October 15, 2019

An "Unusual Spanish Type Home" from Montgomery Ward

Around 1929, Montgomery Ward began offering custom home design services.

If you could not find a standardized kit design that you liked, you could bring your house ideas to the Wards staff architects and they could create the blueprints for a custom design. Wards would provide all the materials needed to build the house.









There is a Montgomery Ward custom house in Winfield that was built in 1930.  It's unconventional and clearly influenced by the Spanish Revival craze of that time.  

27W320 Roosevelt Road, Winfield. The tower over the entrance mimics a bell tower. Many Spanish style houses have flat roofs (typically tile). Photo from Realtor site.



Stucco exterior--another Spanish feature. Photo from Realtor site.



A wrought iron light fixture inexplicably mounted on a corner. I have no idea what that tree branch thing is hanging off the second story. 

 

Hidden by bushes on the side of the house is a slightly recessed arched window.   Photo from Realtor site.


There's the arched window in the living room.  Photo from Realtor site.


The house was constructed with a fireplace. I assume this is the original?  Photo from Realtor site.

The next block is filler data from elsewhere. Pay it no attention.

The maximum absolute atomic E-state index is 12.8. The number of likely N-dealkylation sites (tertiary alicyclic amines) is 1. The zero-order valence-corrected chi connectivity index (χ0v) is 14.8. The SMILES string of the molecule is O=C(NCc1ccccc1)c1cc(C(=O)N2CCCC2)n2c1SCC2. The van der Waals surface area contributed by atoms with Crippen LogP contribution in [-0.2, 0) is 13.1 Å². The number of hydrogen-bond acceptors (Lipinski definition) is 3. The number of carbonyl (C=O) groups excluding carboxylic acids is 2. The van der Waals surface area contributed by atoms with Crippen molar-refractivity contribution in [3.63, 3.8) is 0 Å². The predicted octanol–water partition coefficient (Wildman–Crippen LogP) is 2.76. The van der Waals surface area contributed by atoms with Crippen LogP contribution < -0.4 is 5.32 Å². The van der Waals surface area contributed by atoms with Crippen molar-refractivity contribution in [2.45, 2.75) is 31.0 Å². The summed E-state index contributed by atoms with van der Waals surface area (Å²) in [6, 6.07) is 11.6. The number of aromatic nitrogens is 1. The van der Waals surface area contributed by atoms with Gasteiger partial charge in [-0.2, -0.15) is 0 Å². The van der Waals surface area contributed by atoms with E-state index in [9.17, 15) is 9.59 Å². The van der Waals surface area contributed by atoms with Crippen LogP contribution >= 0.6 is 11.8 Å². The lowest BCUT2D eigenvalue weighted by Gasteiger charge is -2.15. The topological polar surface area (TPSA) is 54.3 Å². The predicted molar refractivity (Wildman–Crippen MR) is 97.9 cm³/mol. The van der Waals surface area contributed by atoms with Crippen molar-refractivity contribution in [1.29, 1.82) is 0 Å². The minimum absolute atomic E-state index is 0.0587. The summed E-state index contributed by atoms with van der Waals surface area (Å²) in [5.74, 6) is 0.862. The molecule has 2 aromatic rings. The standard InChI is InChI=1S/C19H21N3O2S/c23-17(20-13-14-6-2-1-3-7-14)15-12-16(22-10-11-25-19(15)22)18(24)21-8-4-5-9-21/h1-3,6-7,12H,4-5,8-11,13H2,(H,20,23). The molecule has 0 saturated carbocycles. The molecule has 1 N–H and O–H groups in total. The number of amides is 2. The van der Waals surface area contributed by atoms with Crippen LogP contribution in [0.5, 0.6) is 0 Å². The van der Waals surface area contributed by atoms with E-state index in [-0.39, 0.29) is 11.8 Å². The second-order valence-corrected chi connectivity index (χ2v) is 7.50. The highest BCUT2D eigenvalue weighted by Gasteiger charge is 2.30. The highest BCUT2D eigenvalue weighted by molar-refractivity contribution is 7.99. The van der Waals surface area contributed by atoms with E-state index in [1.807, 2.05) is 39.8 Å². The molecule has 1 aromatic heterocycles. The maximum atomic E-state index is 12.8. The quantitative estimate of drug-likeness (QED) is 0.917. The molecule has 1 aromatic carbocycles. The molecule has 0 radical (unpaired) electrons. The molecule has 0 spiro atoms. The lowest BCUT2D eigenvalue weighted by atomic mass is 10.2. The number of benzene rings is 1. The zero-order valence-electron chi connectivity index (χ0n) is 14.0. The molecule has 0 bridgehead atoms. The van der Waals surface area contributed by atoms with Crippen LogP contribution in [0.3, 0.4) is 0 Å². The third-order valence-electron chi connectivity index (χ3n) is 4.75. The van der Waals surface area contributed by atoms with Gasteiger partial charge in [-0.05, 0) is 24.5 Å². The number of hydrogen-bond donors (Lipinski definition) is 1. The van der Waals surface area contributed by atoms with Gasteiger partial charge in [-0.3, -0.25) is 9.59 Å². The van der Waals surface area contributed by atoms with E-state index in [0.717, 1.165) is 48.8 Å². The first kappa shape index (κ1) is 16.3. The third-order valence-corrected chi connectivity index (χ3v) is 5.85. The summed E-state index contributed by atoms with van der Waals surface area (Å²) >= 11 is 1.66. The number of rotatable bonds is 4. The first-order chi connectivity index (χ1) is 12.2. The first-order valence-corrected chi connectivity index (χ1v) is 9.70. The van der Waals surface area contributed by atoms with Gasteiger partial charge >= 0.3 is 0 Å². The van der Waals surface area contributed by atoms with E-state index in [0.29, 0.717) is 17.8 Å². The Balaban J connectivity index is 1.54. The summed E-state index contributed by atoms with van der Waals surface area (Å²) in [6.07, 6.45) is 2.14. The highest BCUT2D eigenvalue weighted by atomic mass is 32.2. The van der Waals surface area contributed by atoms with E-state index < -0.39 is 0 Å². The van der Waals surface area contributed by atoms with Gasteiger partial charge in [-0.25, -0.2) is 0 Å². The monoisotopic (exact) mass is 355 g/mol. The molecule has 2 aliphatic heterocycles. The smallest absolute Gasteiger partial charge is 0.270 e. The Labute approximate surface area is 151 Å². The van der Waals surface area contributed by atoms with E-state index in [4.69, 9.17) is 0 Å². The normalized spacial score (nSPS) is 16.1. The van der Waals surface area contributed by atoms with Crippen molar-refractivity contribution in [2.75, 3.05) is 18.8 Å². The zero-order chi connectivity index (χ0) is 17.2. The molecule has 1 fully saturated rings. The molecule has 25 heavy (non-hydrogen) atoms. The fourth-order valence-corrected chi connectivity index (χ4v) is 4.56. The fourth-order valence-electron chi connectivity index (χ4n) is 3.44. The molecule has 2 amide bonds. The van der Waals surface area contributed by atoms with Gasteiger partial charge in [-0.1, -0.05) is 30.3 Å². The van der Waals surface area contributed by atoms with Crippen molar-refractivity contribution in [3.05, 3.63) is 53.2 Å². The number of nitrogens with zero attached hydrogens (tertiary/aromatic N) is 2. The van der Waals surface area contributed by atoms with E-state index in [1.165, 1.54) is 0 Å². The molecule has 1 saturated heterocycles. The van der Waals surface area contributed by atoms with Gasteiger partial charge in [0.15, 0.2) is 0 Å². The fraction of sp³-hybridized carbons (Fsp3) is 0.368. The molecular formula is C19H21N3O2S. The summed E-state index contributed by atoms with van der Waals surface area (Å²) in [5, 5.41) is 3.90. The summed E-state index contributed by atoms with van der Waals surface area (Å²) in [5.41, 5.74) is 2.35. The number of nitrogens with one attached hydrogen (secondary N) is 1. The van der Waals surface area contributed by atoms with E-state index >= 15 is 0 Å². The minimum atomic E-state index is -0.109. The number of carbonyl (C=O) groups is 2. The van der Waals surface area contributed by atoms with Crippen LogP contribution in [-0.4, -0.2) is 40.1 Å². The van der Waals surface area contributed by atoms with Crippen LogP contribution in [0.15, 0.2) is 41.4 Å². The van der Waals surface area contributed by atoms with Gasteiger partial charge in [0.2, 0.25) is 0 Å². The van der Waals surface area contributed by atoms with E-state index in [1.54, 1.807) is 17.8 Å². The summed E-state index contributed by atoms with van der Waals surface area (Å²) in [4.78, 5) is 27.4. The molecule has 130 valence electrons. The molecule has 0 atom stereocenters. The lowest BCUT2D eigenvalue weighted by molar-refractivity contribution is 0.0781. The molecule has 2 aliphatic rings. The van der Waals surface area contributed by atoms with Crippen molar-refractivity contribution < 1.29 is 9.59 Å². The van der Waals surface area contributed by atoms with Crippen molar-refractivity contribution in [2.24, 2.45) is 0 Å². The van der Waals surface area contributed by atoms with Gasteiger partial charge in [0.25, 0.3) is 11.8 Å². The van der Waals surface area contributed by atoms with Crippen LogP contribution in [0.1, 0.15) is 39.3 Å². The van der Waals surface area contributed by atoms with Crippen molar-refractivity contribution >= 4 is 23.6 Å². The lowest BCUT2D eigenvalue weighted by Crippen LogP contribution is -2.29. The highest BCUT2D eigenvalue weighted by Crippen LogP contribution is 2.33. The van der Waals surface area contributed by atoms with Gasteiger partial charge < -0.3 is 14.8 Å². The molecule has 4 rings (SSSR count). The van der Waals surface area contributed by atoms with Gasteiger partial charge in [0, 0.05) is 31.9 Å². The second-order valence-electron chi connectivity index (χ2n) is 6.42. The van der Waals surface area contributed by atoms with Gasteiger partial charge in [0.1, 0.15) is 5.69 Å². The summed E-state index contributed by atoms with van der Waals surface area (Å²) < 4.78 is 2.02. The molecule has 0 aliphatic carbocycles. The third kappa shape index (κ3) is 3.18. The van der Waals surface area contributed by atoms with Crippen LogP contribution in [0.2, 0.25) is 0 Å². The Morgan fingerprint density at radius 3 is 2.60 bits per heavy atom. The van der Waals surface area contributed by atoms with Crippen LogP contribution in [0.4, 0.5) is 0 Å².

Dining room.  Photo from Realtor site.


 Photo from Realtor site.




A library with knotty pine walls. Pine-walled rooms were in vogue in the 1930's.  Photo from Realtor site.



I assume this is a first floor hallway.  Photo from Realtor site.



A pine kids bed?  Photo from Realtor site.




The house was built with two bathrooms, four bedrooms, library, breakfast nook, and a two-car garage.

The original owner was Ralph G. Phillips. Ralph was the owner of the Action Film Company, based in Chicago. It appears that the house in Winfield was intended to be an investment for Ralph and not a residence. 

Ralph never paid taxes on the property and apparently stopped making mortgage payments to Montgomery Ward by 1933.  

In early 1934, Ralph rented the house to George Chapellier for $45 per month. George had worked as an art dealer in London, moved to California and declared bankruptcy. Somehow he ended up in Winfield. 

In November 1934, George decided to move to New York and get back into the art business.
 

George  had quite a moving sale.


George went on to own the Chapellier Galleries on Park Avenue and would be considered the most prominent art dealer in the world.

Meanwhile, back in Winfield, Montgomery Ward took over ownership of the house. They put the house up for sale in 1936.





J. Harold Slingerland purchased the house in September of that year. Slingerland worked for Wards in their advertising department.

The house recently came up for sale in 2018. It was purchased by a house flipping company. It appears that they are merely adding a second story addition over the garage and keeping the rest of the house intact.








The saga of the unusual home from Montgomery Ward will be continued...


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